Difference between revisions of "Pre-Analysis Plan"

Jump to: navigation, search
Line 3: Line 3:
  
 
== Read First ==
 
== Read First ==
 +
While most economics journals do not currently require PAPs as a condition for publication, researchers may choose to produce a PAP prior to data analysis to: (i) increase the credibility of their findings; and (ii) help researchers finetune their analysis strategy.
 +
 +
While PAPs provide the benefit of potentially reducing the prevalence of spurious results, this comes at the cost of tying researcher hands more formally to ex ante analysis plans that may limit the potential of exploratory learning. Benjamin Olken provides a summary of the costs and benefits associated with fully pre-specifying the analysis for a development economics RCT [https://www.aeaweb.org/articles?id=10.1257/jep.29.3.61]. He notes that "forcing all papers to be fully pre-specified from start to end would likely results in simpler papers, which could potentially lose some of the nuance of current work", but that "in many contexts, pre-specification of one (or a few) key primary outcome variables, statistical specifications, and control variables offers a number of advantages".
  
 
== Guidelines ==
 
== Guidelines ==
While most economics journals do not currently require PAPs as a condition for publication, researchers may choose to produce a PAP prior to data analysis to: (i) increase the credibility of their findings; and (ii) help researchers finetune their analysis strategy.
 
  
While PAPs provide the benefit of potentially reducing the prevalence of spurious results, this comes at the cost of tying researcher hands more formally to ex ante analysis plans that may limit the potential of exploratory learning. Benjamin Olken provides a summary of the costs and benefits associated with fully pre-specifying the analysis for a development economics RCT [https://www.aeaweb.org/articles?id=10.1257/jep.29.3.61]. He notes that "forcing all papers to be fully pre-specified from start to end would likely results in simpler papers, which could potentially lose some of the nuance of current work", but that "in many contexts, pre-specification of one (or a few) key primary outcome variables, statistical specifications, and control variables offers a number of advantages".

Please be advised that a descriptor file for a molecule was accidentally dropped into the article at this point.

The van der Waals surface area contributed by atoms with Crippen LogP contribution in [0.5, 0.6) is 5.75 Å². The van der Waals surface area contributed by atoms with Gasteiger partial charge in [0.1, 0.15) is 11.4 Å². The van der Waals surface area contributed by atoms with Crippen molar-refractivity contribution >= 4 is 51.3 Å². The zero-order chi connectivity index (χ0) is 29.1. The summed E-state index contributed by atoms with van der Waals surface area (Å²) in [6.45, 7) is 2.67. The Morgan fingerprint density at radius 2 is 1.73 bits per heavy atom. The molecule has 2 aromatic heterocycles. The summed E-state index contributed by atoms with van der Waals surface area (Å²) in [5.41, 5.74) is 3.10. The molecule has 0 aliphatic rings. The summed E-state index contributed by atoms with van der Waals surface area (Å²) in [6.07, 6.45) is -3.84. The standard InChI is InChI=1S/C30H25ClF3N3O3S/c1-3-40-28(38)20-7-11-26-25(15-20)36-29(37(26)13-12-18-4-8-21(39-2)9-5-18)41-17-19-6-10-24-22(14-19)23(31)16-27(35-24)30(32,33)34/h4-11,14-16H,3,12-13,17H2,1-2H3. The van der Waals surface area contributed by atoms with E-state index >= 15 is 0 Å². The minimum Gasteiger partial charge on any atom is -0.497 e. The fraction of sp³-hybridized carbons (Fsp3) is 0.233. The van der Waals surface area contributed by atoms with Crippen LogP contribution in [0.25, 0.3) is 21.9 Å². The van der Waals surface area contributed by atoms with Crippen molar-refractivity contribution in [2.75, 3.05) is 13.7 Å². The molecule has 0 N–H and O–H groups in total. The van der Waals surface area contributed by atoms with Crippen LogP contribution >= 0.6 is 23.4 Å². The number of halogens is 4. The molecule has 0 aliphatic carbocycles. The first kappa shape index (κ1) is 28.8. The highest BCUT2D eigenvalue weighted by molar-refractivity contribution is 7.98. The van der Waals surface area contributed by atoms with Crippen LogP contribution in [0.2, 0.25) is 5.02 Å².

== Back to Parent ==
 
== Back to Parent ==

Revision as of 23:41, 9 February 2018

A pre-analysis plan (PAP) lays out how the researcher will analyze data, at the design stage of an impact evaluation. The objective of a PAP is to prevent data mining and specification searching.


Read First

While most economics journals do not currently require PAPs as a condition for publication, researchers may choose to produce a PAP prior to data analysis to: (i) increase the credibility of their findings; and (ii) help researchers finetune their analysis strategy.

While PAPs provide the benefit of potentially reducing the prevalence of spurious results, this comes at the cost of tying researcher hands more formally to ex ante analysis plans that may limit the potential of exploratory learning. Benjamin Olken provides a summary of the costs and benefits associated with fully pre-specifying the analysis for a development economics RCT [1]. He notes that "forcing all papers to be fully pre-specified from start to end would likely results in simpler papers, which could potentially lose some of the nuance of current work", but that "in many contexts, pre-specification of one (or a few) key primary outcome variables, statistical specifications, and control variables offers a number of advantages".

Guidelines

Back to Parent

This article is part of the topic Research Ethics


Additional Resources

DOI: 10.1257/jep.29.3.61